Amnesty International, EU: AI Act must ban dangerous, AI-powered technologies in historic law 

Media Laws, Generative AI for the Legal Profession: Facing the Implications of the Use of ChatGPT through an Intradisciplinary Approach 

AWO, Algorithm Governance Roundup 

Bloomberg, Trolls in Slovakian Election Tap AI Deepfakes to Spread Disinfo

Human Rights Watch, Time to Ban Facial Recognition from Public Spaces and Borders

Fast Company, Google was accidentally leaking its Bard AI chats into public search results

CNBC, AI is policing the package theft beat for UPS as ‘porch piracy’ surge continues across U.S.

ACM News, Fighting Impersonation by AI

Open AI, ChatGPT can now see, hear, and speak

UNESCO, Chile will host the First Latin American and Caribbean Ministerial and High Level Summit on the Ethics of Artificial Intelligence

The Register, OpenAI warns users over GPT-4 Vision’s limits and flaws

The Guardian, AI Vincent van Gogh talks of ‘mental health struggles’ in Paris exhibition

Financial Times, Workers could be the ones to regulate AI 

The Guardian, Tom Hanks says AI version of him used in dental plan ad without his consent

The Washington Post, Can the U.N. really regulate the power — and danger — of AI?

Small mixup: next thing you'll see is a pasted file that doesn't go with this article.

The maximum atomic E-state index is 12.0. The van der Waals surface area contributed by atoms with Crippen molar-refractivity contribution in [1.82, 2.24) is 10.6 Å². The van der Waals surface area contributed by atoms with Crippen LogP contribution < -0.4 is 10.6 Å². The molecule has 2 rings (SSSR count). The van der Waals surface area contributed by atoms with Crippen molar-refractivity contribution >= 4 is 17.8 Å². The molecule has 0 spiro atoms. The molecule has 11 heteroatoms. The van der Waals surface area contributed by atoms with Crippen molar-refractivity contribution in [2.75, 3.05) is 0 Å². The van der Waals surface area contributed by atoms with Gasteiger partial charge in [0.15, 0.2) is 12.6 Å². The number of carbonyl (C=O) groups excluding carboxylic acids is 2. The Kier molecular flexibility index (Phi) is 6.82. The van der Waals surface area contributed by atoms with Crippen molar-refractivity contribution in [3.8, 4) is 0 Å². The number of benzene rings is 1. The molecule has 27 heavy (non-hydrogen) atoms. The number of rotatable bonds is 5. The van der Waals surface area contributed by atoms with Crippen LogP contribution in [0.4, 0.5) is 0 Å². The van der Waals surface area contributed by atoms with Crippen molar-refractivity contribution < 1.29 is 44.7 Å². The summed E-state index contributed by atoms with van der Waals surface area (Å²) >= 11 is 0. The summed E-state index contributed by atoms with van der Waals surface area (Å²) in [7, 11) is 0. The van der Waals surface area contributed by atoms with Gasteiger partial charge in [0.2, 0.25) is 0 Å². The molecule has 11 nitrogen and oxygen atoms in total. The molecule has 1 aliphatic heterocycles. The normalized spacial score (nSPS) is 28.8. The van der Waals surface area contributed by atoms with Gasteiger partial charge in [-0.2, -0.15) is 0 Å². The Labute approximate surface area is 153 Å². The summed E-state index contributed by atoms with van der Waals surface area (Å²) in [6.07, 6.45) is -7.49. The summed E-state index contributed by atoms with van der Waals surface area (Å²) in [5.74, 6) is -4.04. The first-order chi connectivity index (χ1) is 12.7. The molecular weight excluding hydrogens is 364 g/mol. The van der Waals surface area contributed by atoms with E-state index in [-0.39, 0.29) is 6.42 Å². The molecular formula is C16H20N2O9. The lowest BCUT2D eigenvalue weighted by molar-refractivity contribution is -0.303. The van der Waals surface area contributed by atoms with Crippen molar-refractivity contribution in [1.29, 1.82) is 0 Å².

The New York Times, European Central Bank Is Studying A.I. as a New Tool

The Guardian, ‘Biggest act of copyright theft in history’: thousands of Australian books allegedly used to train AI model

WIRED, AI Hurricane Predictions Are Storming the World of Weather Forecasting  

WIRED, This New Autonomous Drone for Cops Can Track You In the Dark

The Guardian, TechScape: AI-made images mean seeing is no longer believing   

Big Brother Watch, i News – Spike in the use of retrospective facial recognition sparks privacy concerns 

Big Brother Watch, i News – Psychiatric wards using 24-hour video surveillance

EDRi, Potential loopholes in the AI Act could allow use of intrusive tech on ‘national security’ grounds   

EDRi, Czech police use facial recognition system, IuRe finds out details

EDRi, Global civil society and experts statement: Stop facial recognition surveillance now      

Blog Posts

Just Security, AI and the Future of Drone Warfare: Risks and Recommendations

Just Security, U.S. Senate AI Hearings Highlight Increased Need for Regulation 

LSE, For minorities, biased AI algorithms can damage almost every part of life 

The Conversation, AI disinformation is a threat to elections − learning to spot Russian, Chinese and Iranian meddling in other countries can help the US prepare for 2024 

The Conversation, Does AI have a right to free speech? Only if it supports our right to free thought

Academic Literature

*Disclaimer: The following articles, chapters, and books have not been evaluated for their methodology and do not necessarily reflect the views of the AI & Human Right Blog 

Emma Smith et al., Artificial intelligence and assistive technology: risks, rewards, challenges, and opportunities

Francesca Palmiotto, When is a Decision Automated? A Taxonomy for a Fundamental Rights Analysis

Calls for Papers

Call for Papers: Propaganda and New Technologies, Yale Law School